WSJ: Google Testing TV Ads

The Wall Street Journal is reporting (paid sub. required) that Google is now testing TV commercials that it sells, showing them to cable customers in Concord, California (a city best known to me as home for my mother and sister — guess I have an excuse to visit them more). Some highlights from the story (I’ve added the links):

Google since last year has been steering TV commercials to subscribers of cable provider Astound Broadband, a unit of WaveDivision Holdings LLC, according to four people familiar with the matter. When Astound’s customers watch TV, some commercials spots they see have been sold to advertisers by Google and delivered to the cable company so they appear in the normal breaks in programming as other ads do….

The Concord effort, being conducted with a small group of advertisers, is aimed at testing the computer and network infrastructure needed for Google to broker and deliver commercials to cable systems more widely. In the test, advertisers are buying commercial placements through an auction system, people familiar with the matter say. But it is at an early enough stage that the buys are being handled manually by Google salespeople, rather than through a full-fledged automated auction like the one Google uses to sell ads online, one of the people says.

At this stage, the commercials aren’t targeted to specific households in Concord, which isn’t far from Google’s Northern California headquarters, people familiar with the matter say. And the company likely won’t on its own tap information about a specific household’s buying patterns or other behaviors in order to choose the commercials because of the privacy concerns, one of the people says….

A spokeswoman for WaveDivision couldn’t be reached for comment, but an executive with Astound, which has more than 25,000 subscribers, confirmed the test with Google is taking place.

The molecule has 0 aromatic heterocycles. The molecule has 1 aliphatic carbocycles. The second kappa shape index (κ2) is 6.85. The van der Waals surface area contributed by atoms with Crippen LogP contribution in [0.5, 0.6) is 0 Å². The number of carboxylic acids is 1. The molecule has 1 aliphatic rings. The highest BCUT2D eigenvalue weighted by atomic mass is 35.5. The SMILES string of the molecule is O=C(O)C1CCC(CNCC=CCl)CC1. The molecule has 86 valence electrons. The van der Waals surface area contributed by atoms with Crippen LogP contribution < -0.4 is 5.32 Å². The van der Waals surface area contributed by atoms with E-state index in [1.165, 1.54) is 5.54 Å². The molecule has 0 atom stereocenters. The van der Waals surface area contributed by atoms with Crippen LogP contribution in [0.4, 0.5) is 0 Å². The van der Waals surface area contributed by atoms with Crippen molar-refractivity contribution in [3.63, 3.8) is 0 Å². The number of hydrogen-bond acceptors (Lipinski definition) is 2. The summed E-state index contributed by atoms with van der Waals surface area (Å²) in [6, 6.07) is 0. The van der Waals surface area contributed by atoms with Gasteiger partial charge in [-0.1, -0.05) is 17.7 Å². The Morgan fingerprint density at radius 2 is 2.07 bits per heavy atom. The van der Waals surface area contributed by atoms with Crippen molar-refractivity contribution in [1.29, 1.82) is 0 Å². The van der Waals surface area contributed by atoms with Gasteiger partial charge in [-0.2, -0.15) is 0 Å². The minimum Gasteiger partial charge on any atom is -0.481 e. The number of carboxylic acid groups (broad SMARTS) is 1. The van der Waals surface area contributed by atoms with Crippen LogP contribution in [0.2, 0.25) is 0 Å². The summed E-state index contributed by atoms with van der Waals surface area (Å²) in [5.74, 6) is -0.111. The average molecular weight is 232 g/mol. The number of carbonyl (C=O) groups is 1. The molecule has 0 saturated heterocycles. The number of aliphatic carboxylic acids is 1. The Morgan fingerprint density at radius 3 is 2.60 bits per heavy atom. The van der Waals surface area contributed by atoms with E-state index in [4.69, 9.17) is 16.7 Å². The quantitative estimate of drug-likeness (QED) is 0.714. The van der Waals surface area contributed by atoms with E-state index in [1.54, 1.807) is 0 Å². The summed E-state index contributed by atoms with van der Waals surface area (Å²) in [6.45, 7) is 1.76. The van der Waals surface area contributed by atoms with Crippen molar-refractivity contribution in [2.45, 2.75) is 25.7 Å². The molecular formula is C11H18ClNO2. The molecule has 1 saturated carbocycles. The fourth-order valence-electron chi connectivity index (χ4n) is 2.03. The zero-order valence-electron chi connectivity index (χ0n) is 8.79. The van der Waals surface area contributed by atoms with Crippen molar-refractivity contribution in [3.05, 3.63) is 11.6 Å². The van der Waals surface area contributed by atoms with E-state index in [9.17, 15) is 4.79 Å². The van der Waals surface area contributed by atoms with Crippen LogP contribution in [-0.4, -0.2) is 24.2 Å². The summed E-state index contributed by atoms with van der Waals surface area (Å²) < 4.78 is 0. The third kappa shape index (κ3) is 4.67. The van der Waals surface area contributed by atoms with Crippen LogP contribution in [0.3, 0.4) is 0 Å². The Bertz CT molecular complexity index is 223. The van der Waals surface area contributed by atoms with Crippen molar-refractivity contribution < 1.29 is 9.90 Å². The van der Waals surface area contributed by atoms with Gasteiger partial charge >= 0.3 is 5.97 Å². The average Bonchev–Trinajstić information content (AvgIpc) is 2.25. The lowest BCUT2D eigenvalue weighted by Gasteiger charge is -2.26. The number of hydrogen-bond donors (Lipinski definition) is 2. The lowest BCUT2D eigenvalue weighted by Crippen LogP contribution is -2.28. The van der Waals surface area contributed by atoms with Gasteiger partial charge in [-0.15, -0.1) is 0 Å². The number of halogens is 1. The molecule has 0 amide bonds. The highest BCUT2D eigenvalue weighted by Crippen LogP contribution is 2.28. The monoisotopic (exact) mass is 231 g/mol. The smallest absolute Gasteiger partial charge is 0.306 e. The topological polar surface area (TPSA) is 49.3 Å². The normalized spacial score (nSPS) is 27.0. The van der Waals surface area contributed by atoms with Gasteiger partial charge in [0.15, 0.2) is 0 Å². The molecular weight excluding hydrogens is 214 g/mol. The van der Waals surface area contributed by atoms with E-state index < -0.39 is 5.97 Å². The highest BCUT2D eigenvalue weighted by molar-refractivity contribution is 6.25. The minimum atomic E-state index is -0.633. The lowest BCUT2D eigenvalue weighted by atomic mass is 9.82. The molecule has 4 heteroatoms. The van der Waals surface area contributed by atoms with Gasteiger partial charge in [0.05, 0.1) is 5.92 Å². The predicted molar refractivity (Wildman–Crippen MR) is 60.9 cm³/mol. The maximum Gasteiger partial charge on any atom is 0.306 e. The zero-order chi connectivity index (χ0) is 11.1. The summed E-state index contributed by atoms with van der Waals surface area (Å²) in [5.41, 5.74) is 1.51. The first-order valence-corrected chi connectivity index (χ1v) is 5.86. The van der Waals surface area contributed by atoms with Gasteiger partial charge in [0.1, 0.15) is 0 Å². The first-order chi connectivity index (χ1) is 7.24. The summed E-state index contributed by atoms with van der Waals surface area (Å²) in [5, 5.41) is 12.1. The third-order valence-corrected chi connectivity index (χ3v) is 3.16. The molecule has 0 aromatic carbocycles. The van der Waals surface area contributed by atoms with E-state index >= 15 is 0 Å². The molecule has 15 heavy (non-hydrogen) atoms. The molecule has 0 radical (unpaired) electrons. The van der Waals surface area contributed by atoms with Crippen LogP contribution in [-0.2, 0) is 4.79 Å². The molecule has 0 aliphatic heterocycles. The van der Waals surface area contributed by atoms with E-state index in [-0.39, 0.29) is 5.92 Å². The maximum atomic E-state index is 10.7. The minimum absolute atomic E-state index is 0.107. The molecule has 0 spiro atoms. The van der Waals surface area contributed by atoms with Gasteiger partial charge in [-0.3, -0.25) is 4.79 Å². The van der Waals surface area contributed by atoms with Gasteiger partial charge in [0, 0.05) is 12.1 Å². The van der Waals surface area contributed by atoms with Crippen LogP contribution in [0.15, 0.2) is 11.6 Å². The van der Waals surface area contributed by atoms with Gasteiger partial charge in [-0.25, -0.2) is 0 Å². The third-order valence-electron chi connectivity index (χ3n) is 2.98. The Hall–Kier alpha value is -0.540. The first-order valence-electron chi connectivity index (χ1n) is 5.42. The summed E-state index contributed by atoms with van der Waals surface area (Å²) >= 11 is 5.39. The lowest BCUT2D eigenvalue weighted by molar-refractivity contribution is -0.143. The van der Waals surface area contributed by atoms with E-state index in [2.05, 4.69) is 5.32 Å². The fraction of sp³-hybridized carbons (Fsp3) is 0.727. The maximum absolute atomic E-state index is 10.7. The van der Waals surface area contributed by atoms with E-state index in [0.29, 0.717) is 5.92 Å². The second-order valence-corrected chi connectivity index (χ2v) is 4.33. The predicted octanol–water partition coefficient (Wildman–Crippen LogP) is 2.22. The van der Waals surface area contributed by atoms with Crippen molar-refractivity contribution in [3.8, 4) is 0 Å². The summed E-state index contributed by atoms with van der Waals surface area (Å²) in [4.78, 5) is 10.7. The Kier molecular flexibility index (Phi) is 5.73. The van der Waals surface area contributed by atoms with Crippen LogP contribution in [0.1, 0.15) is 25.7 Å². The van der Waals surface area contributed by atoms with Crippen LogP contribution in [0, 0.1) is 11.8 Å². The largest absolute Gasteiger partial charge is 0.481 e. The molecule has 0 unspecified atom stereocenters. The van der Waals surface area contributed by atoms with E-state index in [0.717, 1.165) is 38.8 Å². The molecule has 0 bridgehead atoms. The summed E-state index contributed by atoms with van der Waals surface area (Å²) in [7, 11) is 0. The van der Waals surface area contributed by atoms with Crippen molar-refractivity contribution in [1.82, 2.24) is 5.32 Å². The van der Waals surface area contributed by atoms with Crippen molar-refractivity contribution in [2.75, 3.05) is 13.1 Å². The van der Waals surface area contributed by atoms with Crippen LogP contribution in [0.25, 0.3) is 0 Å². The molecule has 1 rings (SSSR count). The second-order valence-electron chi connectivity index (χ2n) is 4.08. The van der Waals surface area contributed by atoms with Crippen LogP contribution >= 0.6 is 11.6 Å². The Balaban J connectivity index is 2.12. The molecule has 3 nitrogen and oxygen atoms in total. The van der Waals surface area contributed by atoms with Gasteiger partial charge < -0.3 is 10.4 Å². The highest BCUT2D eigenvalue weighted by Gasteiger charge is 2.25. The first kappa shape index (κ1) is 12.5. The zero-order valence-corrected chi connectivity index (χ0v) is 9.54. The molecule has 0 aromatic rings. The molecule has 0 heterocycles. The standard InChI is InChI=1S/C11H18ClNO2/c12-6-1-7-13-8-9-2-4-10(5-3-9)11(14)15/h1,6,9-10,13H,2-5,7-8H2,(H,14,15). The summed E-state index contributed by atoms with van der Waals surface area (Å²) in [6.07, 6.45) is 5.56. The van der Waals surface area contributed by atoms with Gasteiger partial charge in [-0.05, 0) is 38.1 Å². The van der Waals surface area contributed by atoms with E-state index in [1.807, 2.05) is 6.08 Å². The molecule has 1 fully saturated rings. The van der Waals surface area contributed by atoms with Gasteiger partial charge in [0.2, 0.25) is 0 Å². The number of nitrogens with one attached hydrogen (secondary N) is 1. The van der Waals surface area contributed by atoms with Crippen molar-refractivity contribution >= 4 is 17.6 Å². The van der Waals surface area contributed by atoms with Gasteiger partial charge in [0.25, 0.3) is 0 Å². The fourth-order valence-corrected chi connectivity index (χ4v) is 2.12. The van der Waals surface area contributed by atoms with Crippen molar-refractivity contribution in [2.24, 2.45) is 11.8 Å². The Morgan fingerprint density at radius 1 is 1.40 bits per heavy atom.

Google’s been saying for some time that it would be moving into television, and details of planned "scatter buys" came out last week, plus the company did say it was experimenting with TV ads during its earnings call last January. This is the first confirmed implementation of any experiments, however.

Related Topics: Channel: Video | Google: TV

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About The Author: is a Founding Editor of Search Engine Land. He’s a widely cited authority on search engines and search marketing issues who has covered the space since 1996. Danny also serves as Chief Content Officer for Third Door Media, which publishes Search Engine Land and produces the SMX: Search Marketing Expo conference series. He has a personal blog called Daggle (and keeps his disclosures page there). He can be found on Facebook, Google + and microblogs on Twitter as @dannysullivan.

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  • http://www.sitecreations.com/blog Scott Clark

    I think that pent-up frustrated niche advertisers could quickly saturate inventory. We’ll probably see an increase in placment costs that will “seek their own level” with other ways of buying time. Inventory expansion to billboards, games, software on demand, and web video distribution would have their own dymamic.

    The personalization is the wildcard – saturation by major buyers could simply take away the ability for focused buys from niche businesses. I suppose we’ll soon see some sort of quality score on video ads as well. Now that will be interesting.

  • http://blog.nextblitz.com gil

    @Scott – very interesting point on saturation from the huge buyers – perhaps a very important issue in the beginning when there would likely simply be more custom buckets, rather than completely customized ad inventory streams, but seems like with the ultimate more customized (individual level) streams, there would be too much inventory for even the mega buyers?

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